Does the News Industry Deserve a Bailout?

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Copies of the New York Times are seen for sale in New York City.

One of the oldest newspaper chains, Journal Register, went bankrupt late last week. It had too much debt and too little operating income. The daily newspapers in Philadelphia have also filed for Chapter 11. There have been rumors, almost certainly untrue, that The New York Times (NYT) will run low on funds to pay its debt. In the case of The Times it has valuable assets to sell, but its situation deteriorates each quarter. By most estimates, its second largest property, The Boston Globe, loses $1 million a week.

The obituaries of newspapers and now, magazines have been written by everyone who can hold a pen or type on a keyboard. The internet was supposed to save print. People who would not buy The Globe would read it online. Advertisers would support the migration to the internet by moving their marketing dollars there as well. It has not worked. Internet advertising is doing as poorly as advertising in any other part of the industry. And, the people who were going to read The Globe on the internet are going to MSNBC instead. (See the 50 best inventions of 2008.)

The federal government is handing out over $1.5 trillion to support the economy through the Obama stimulus package, TARP, and the new mortgage assistance program. Among the clear winners in the frenzy to save parts of American industry are financial firms and the car companies. Aid may be extended to auto parts companies and insurance operators. The general rule of thumb is that the sectors of the economy that are considered "strategic" will get the lion's share of funding. Car companies are strategic because they employ so many people. Banks are in this category because the credit system cannot operate efficiently without them.

Since it is almost certain that a large portion of the print news industry will be damaged by the recession and the internet, why is it being bypassed as a bailout candidate? The easy answer is that news will be available on the internet. But, since readers are less likely to be loyal to brands when reading news online than they are with print, that answer does not address the problem. Online newspapers face more competition on the internet than they do as physical products.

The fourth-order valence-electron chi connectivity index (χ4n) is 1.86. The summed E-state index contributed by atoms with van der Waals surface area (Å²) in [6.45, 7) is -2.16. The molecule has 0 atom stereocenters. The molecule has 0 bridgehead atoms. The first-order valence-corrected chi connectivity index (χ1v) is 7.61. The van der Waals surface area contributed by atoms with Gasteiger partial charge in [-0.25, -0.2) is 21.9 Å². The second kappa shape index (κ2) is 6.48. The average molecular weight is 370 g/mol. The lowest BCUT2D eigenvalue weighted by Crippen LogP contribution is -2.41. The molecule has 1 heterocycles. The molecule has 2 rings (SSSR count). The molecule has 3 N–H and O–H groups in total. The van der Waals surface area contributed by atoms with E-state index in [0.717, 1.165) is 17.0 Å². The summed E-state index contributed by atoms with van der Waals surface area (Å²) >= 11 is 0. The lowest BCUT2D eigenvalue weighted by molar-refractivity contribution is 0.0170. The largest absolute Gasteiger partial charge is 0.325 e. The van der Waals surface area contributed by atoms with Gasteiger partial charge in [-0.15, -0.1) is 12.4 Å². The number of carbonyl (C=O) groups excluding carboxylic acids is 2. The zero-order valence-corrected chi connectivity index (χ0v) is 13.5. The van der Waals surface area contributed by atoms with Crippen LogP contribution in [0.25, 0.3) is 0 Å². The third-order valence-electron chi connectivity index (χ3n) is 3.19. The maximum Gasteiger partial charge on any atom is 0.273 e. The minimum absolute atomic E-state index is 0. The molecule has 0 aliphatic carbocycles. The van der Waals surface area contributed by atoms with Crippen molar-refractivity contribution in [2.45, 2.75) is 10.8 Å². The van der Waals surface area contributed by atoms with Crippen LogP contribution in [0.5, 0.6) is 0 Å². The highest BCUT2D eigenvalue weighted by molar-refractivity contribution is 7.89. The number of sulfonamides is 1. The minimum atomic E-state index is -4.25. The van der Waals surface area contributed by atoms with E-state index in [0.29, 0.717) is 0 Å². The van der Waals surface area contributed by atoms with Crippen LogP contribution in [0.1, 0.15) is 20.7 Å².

The argument that economists would make for the appropriateness of the downfall of print is based on "creative destruction." As one generation of products or services become obsolete it is replaced by another which better fits the current environment. The car industry and the banks in their current incarnations look like they will dodge any application of this principle in the real world.

The case has not been made, and it should be, that the strategic value of the print media comes from the centuries that it has served as a check and balance to the central government both in the United States and elsewhere. The most obvious example of this is the reporting on Watergate done by The Washington Post, but the tradition is longer and deeper than many people remember. William Randolph Hearst may have been one of the most reprehensible publishers in history, but he was instrumental in building a level of public opinion that prevented FDR's plans for The New Deal from usurping the power that appropriately belonged to Congress and the courts. If it had not been for the press, Huey Long might have turned Louisiana into its own nation state.

Politicians have every reason to want to see print media fail. That can be said tongue in cheek, but too many governors and congressmen have lost jobs after newspaper investigations to make the relationship between Fourth Estate and politicians a comfortable one. A neutered press would benefit a number of elected officials. That may be reason enough for them to stay away from providing newspaper and magazines with financial aid. The other obvious reason the government may be against putting capital into media companies is that it could give the appearance of politicians "buying" better treatment by the press. Since Senators have been known to find themselves in compromising conditions, getting a favor from the newspapers now and then might be helpful. Drawing a line between the "state" of the government and the "church" of the press might be impossible.

The coroner's report on the newspaper and magazine industries will read that they died from lack of public interest in the printed word. What should not be left unsaid is that its service to the republic was extraordinary and because of that, it deserved better.

Douglas A. McIntyre

Read a TIME cover story on how to save the newspaper.

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